Eurosport - Wed, 21 Jul 19:56:00 2010
The Winter Olympics and the Commonwealth Games will remain in the hands of free-to-air broadcasters after Sports and Olympics Minister Hugh Robertson announced plans to scrap proposed changes by the previous government.
Former Football Association executive director David Davies led an independent panel that proposed the removal of the two events, as well as recommending the Ashes and the whole of Wimbledon return to the list of ‘crown jewels' - those events ring-fenced for free-to-air broadcast.
But Robertson, who was ardently against the list when in opposition, has confirmed that report produced by the panel will be ignored until at least 2012, when Great Britain completes its switch to digital television.
Robertson said: "I fully support the principle of protecting major sports events for free-to-air coverage.
"But with Digital Switchover concluding in 2012, this will result in the widespread availability of a significantly-increased number of television channels, many of which will be free to air.
"Add to this the BBC's Strategy Review, which will cover sports rights, and the Ofcom Pay TV Review, and the broadcasting context for this decision is increasingly unclear."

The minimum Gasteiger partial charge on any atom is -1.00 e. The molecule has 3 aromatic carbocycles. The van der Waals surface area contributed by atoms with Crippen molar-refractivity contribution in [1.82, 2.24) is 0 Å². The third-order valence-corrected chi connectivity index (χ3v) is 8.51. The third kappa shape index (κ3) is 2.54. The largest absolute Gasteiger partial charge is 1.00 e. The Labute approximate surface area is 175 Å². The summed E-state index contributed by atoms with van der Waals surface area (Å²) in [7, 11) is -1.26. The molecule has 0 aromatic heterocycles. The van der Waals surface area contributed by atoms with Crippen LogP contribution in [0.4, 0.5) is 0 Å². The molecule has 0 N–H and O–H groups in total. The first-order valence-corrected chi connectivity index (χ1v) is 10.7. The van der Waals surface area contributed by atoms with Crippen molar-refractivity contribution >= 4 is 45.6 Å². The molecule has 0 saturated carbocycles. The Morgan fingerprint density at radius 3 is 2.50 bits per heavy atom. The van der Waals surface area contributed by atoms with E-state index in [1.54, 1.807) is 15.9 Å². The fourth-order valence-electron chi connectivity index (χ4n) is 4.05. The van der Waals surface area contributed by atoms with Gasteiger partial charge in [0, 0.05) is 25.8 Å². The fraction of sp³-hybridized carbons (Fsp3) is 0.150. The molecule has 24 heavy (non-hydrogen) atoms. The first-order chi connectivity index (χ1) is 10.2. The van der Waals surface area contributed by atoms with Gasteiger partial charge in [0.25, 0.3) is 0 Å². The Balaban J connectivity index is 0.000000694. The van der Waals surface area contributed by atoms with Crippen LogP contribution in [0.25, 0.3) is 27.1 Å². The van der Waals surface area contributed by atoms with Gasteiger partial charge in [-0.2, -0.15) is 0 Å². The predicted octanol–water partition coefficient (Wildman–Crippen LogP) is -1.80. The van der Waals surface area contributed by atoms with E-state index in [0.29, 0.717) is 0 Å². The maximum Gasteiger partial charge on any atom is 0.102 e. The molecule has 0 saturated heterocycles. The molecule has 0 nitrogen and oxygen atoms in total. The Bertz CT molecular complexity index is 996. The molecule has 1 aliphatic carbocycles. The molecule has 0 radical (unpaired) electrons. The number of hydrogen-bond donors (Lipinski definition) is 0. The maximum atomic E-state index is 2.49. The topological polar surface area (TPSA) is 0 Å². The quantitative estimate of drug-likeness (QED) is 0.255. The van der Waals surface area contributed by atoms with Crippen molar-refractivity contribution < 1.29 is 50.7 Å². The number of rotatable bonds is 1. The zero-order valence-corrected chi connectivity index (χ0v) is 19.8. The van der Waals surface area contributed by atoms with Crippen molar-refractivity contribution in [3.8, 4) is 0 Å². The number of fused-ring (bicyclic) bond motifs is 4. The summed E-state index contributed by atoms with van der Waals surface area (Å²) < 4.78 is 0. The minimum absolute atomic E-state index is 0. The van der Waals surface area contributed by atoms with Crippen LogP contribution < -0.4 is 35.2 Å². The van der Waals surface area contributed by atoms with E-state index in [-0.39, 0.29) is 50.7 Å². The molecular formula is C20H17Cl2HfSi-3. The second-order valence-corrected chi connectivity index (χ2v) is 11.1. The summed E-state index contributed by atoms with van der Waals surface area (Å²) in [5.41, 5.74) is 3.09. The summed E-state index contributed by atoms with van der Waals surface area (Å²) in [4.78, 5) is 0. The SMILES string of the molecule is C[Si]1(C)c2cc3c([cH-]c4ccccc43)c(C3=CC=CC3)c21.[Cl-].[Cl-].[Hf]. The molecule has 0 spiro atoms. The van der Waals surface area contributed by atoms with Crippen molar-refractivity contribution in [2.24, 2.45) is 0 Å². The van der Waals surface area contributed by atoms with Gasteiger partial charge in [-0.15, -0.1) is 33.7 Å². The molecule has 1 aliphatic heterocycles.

Meanwhile, the news has been welcomed by the All England Club and the Lawn Tennis Association who were fearful of losing out on TV rights income, should Wimbledon in its entirety be placeed on the list.
Ian Ritchie, chief executive of the All England Club, said: "As the rights holder we were extremely concerned that the proposed changes to a system which already works perfectly well would have had a severe impact on the future funding both of Wimbledon.
"And, because the LTA receives the annual surplus from The Championships, British tennis as a whole. "We welcome the Minister's decision to maintain the status quo as being in the best interests of viewers, the public and the funding of tennis in the UK."
Instead, Robertson wants to various governing bodies, who will accrue increased revenues from the ability to sell their television rights to pay-per-view broadcasters, to invest more heavily in grassroots sport.
LTA chief executive Roger Draper added: "We very much welcome this decision by the Minister for Sport.
"We have always argued that the status quo should be maintained. 58 per cent of the money we invest each year into British tennis goes into the grassroots, and today's announcement will ensure that we can continue to channel the majority of our income into this vital area of the game."